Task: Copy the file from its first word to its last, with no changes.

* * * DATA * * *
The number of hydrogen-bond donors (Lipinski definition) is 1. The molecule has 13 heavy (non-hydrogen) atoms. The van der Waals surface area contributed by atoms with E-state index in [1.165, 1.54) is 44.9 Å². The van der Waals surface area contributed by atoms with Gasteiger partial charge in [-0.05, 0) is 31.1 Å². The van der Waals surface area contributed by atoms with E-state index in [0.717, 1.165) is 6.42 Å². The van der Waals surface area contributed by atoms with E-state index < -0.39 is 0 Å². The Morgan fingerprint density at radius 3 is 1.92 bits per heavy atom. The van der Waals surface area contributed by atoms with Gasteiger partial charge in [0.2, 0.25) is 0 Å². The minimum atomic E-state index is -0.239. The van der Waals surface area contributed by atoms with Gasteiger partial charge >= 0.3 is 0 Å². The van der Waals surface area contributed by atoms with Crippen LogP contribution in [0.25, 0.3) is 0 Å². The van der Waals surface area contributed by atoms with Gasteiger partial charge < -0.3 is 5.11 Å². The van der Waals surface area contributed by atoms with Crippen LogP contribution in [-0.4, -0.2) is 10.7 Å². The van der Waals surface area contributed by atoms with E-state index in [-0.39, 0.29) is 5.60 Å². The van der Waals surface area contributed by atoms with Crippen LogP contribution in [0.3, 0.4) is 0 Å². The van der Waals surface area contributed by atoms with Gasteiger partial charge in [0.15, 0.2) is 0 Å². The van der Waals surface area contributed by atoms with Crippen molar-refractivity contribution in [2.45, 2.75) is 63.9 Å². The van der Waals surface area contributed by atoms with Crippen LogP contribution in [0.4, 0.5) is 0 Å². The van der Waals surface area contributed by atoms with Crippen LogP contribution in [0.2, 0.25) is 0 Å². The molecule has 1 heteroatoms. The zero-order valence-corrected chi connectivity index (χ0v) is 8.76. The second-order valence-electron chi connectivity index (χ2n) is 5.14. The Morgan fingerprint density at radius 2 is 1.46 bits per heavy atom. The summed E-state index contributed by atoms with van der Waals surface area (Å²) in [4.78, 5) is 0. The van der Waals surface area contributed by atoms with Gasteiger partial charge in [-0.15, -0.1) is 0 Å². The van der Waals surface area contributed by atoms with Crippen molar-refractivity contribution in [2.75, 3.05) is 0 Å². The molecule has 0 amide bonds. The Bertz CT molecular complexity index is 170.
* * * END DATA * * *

The number of hydrogen-bond donors (Lipinski definition) is 1. The molecule has 13 heavy (non-hydrogen) atoms. The van der Waals surface area contributed by atoms with E-state index in [1.165, 1.54) is 44.9 Å². The van der Waals surface area contributed by atoms with Gasteiger partial charge in [-0.05, 0) is 31.1 Å². The van der Waals surface area contributed by atoms with E-state index in [0.717, 1.165) is 6.42 Å². The van der Waals surface area contributed by atoms with E-state index < -0.39 is 0 Å². The Morgan fingerprint density at radius 3 is 1.92 bits per heavy atom. The van der Waals surface area contributed by atoms with Gasteiger partial charge in [0.2, 0.25) is 0 Å². The minimum atomic E-state index is -0.239. The van der Waals surface area contributed by atoms with Gasteiger partial charge >= 0.3 is 0 Å². The van der Waals surface area contributed by atoms with Crippen LogP contribution in [0.25, 0.3) is 0 Å². The van der Waals surface area contributed by atoms with Gasteiger partial charge < -0.3 is 5.11 Å². The van der Waals surface area contributed by atoms with Crippen LogP contribution in [-0.4, -0.2) is 10.7 Å². The van der Waals surface area contributed by atoms with E-state index in [-0.39, 0.29) is 5.60 Å². The van der Waals surface area contributed by atoms with Crippen LogP contribution in [0.3, 0.4) is 0 Å². The van der Waals surface area contributed by atoms with Gasteiger partial charge in [0.15, 0.2) is 0 Å². The van der Waals surface area contributed by atoms with Crippen molar-refractivity contribution in [2.45, 2.75) is 63.9 Å². The van der Waals surface area contributed by atoms with Crippen LogP contribution in [0.4, 0.5) is 0 Å². The van der Waals surface area contributed by atoms with Crippen LogP contribution in [0.2, 0.25) is 0 Å². The molecule has 1 heteroatoms. The zero-order valence-corrected chi connectivity index (χ0v) is 8.76. The second-order valence-electron chi connectivity index (χ2n) is 5.14. The Morgan fingerprint density at radius 2 is 1.46 bits per heavy atom. The summed E-state index contributed by atoms with van der Waals surface area (Å²) in [4.78, 5) is 0. The van der Waals surface area contributed by atoms with Gasteiger partial charge in [-0.15, -0.1) is 0 Å². The van der Waals surface area contributed by atoms with Crippen molar-refractivity contribution in [2.75, 3.05) is 0 Å². The molecule has 0 amide bonds. The Bertz CT molecular complexity index is 170.